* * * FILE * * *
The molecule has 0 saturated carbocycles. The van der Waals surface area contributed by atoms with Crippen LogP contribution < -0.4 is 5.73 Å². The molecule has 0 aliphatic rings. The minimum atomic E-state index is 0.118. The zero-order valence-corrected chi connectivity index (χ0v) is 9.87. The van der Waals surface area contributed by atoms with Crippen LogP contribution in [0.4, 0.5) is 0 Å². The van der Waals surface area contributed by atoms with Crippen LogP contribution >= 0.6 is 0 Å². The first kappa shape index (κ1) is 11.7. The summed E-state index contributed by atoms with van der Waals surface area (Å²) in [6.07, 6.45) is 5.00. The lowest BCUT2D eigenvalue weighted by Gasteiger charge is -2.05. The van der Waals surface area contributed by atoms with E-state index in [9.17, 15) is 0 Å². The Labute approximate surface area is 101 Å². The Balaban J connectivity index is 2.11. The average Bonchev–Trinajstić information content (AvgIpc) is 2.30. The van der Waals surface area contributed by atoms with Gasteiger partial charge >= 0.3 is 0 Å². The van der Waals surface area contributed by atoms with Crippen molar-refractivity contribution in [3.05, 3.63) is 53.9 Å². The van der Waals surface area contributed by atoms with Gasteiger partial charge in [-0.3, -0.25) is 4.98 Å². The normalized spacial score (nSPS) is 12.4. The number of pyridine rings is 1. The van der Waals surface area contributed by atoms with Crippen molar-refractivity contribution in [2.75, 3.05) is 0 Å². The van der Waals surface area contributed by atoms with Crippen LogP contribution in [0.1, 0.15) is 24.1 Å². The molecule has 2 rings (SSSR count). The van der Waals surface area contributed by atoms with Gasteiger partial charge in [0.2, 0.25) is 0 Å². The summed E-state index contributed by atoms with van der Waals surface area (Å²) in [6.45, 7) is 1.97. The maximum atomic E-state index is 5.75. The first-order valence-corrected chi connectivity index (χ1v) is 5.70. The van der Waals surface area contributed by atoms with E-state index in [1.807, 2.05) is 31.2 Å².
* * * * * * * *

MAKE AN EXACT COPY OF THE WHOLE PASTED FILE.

The molecule has 0 saturated carbocycles. The van der Waals surface area contributed by atoms with Crippen LogP contribution < -0.4 is 5.73 Å². The molecule has 0 aliphatic rings. The minimum atomic E-state index is 0.118. The zero-order valence-corrected chi connectivity index (χ0v) is 9.87. The van der Waals surface area contributed by atoms with Crippen LogP contribution in [0.4, 0.5) is 0 Å². The van der Waals surface area contributed by atoms with Crippen LogP contribution >= 0.6 is 0 Å². The first kappa shape index (κ1) is 11.7. The summed E-state index contributed by atoms with van der Waals surface area (Å²) in [6.07, 6.45) is 5.00. The lowest BCUT2D eigenvalue weighted by Gasteiger charge is -2.05. The van der Waals surface area contributed by atoms with E-state index in [9.17, 15) is 0 Å². The Labute approximate surface area is 101 Å². The Balaban J connectivity index is 2.11. The average Bonchev–Trinajstić information content (AvgIpc) is 2.30. The van der Waals surface area contributed by atoms with Gasteiger partial charge >= 0.3 is 0 Å². The van der Waals surface area contributed by atoms with Crippen molar-refractivity contribution in [3.05, 3.63) is 53.9 Å². The van der Waals surface area contributed by atoms with Gasteiger partial charge in [-0.3, -0.25) is 4.98 Å². The normalized spacial score (nSPS) is 12.4. The number of pyridine rings is 1. The van der Waals surface area contributed by atoms with Crippen molar-refractivity contribution in [2.75, 3.05) is 0 Å². The van der Waals surface area contributed by atoms with Crippen LogP contribution in [0.1, 0.15) is 24.1 Å². The molecule has 2 rings (SSSR count). The van der Waals surface area contributed by atoms with Gasteiger partial charge in [0.2, 0.25) is 0 Å². The summed E-state index contributed by atoms with van der Waals surface area (Å²) in [6.45, 7) is 1.97. The maximum atomic E-state index is 5.75. The first-order valence-corrected chi connectivity index (χ1v) is 5.70. The van der Waals surface area contributed by atoms with E-state index in [1.807, 2.05) is 31.2 Å².